How to turn your commercial print shop into a lean, mean printing machine!

Bev Matushewski.
Bev Matushewski.

This article was co-written by Bev and Bonita Matushewski of MCSI’s Printing Division, Bev is Western Canada Sales Rep for Insource and an industry expert in printing and Lean Six Sigma. Bonita is a Lean Six Sigma “Black Belt” Specialist.

Today, commercial printers (small, medium and large) as well as packaging printers and converters, sign shops, mailing & fulfillment houses and other printing industry segments, struggle with how to grow their businesses. Because there are so many more choices out there, it’s difficult for print shop owners to make the best decisions. This dilemma is called “Paradox of Choice.” To understand fully what future direction to take your printing business, say authors and Lean Six Sigma specialists Bev and Bonita Matushewski, you need to first understand two key variables – your profit margins and your processes. Profit margins refer to the ratio of profits earned compared to total costs. This is where new equipment purchases can have a huge impact. Processes refer to how well and how fast you operate (also known as time and defects). A defect is defined as anything outside the customer’s specifications. The more defects you have, the less productive time you have – because defects cause re-working, duplication, overtime and ultimately frustrated staff and dissatisfied customers. To improve, you must examine both areas. If you were to create a basic process map, it would likely resemble the diagram shown above.

Bonita Matushewski.
Bonita Matushewski.

Understanding the DMAIC Cycle

The majority of defects don’t take place while an order is being printed. They occur before or after. Today, many successful commercial printers have deployed proven methodology called Lean Six Sigma (LSS) to reduce their process waste while boosting efficiency and maintaining quality. Process waste refers to printing defects, over-production (producing more than is needed), waiting, non-utilized talent, transportation (moving of equipment), inventory, motion (searching, hunting and gathering) and extra processing (extra steps in a process that aren’t necessary). Bottom line: The less process waste, the more efficient and effective your printing operation will be. Traditionally, the proven steps to solving process problems in printing using LSS follow the DMAIC Cycle – Define, Measure, Analyze, Improve and Control.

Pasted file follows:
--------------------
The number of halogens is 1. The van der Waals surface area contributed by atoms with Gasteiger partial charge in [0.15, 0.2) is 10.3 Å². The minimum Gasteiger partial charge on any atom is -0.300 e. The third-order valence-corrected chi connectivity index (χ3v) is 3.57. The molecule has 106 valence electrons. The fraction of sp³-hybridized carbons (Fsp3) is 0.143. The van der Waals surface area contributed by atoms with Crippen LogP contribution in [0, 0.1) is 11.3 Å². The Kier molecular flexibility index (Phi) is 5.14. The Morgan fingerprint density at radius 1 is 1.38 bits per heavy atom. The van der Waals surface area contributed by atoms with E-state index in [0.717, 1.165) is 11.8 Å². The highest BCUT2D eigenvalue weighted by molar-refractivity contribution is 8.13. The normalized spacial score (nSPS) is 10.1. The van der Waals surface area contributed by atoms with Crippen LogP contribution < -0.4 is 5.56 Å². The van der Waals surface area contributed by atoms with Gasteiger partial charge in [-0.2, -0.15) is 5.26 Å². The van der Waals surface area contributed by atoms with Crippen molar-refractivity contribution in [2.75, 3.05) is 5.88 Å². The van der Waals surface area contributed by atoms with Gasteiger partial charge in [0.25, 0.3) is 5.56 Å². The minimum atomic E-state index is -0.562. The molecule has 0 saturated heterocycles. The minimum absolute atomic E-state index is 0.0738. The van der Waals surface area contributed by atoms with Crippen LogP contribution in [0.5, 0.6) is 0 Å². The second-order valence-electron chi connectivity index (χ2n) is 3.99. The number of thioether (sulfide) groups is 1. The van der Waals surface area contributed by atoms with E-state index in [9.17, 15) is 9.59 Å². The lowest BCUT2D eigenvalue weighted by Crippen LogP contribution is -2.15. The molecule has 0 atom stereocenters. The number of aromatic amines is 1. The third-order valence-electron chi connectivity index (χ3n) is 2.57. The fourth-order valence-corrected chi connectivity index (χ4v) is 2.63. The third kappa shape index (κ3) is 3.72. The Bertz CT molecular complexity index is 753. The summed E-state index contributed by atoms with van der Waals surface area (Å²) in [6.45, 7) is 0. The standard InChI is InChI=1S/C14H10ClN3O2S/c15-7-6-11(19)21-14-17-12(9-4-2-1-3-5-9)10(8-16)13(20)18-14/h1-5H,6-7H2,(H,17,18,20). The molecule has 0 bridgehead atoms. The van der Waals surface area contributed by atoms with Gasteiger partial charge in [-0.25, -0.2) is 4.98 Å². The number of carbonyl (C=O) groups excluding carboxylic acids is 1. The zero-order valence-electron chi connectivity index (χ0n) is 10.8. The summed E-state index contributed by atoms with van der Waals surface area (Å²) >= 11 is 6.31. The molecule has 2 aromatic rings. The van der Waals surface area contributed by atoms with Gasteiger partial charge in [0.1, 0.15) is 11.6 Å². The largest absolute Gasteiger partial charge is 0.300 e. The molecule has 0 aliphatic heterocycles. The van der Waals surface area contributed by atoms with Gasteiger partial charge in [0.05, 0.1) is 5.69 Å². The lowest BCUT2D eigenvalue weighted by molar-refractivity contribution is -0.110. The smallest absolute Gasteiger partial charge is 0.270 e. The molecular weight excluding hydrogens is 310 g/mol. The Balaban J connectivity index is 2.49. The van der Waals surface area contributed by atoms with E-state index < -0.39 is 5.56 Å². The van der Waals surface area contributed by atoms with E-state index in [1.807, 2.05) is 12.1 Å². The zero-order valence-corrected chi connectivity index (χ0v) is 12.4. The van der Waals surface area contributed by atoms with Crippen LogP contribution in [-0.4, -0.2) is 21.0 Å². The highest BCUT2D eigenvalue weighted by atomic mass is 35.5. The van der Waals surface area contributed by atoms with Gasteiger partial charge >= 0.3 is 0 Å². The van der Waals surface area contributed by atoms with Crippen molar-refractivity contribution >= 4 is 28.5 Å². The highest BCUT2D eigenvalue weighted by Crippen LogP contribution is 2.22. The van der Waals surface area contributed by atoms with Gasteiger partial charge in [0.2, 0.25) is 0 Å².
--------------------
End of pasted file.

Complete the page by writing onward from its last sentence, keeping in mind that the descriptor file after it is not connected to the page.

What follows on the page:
The Define stage is not about solving the problem, but rather understanding the root of the problem by using front-line staffers to explore the issues they face. This also includes creating a visual depiction of all the steps and decision points in a process using what’s called a Process Map. Measure is about identifying (and collecting) measurements that will prove or disprove what you thought was the problem. These metrics will tell you exactly how you’re performing, how many defects you have, how much time those defects involve, their cost, and how long the overall process takes. For example, how long does it take you to cut business cards with a guillotine? How many cuts were done prior to boxing the cards? How many times did the operator miss the crop mark? This defect causes the business card job to start over and is a compounding factor for a commercial printer. Not only is there is a loss of material and a click charge, but this becomes an even bigger factor as other jobs are not being completed (due to the rerun itself and holding of future jobs). Pulling all this information together is what you do in the Analyze stage. You’re now ready to move to the crucial Improve stage.

The Improve stage is where all the magic happens. This is where you bring the front-line staff back together again to brainstorm, change ideas for your processes and create an implementation plan. This may include developing a ‘future state’ map that’s focused on what the processes should look like. This is where manufactures of printing equipment often struggle – because they may sell you equipment with only the cost of the sale in mind. However, purchasing new equipment may not be the right solution to your problems. Once the agreed-upon improvements are implemented, you should recall what you measured in the first place, and see if what you implemented had a positive impact on the entire process – and most importantly, by how much.

Finally, the Control stage is about ensuring whatever you put into place for improvements will never lapse. This step is also about celebrating the successes you’ve achieved through your focused efforts and those of your employees. To be competitive in today’s printing industry (and indeed in any challenging business environment), you need to assess profit margins objectively, and assess and fine-tune all your processes meticulously. Then and only then, will you be ready to expand with confidence.



Tony Curcio is the editor of Graphic Arts Magazine.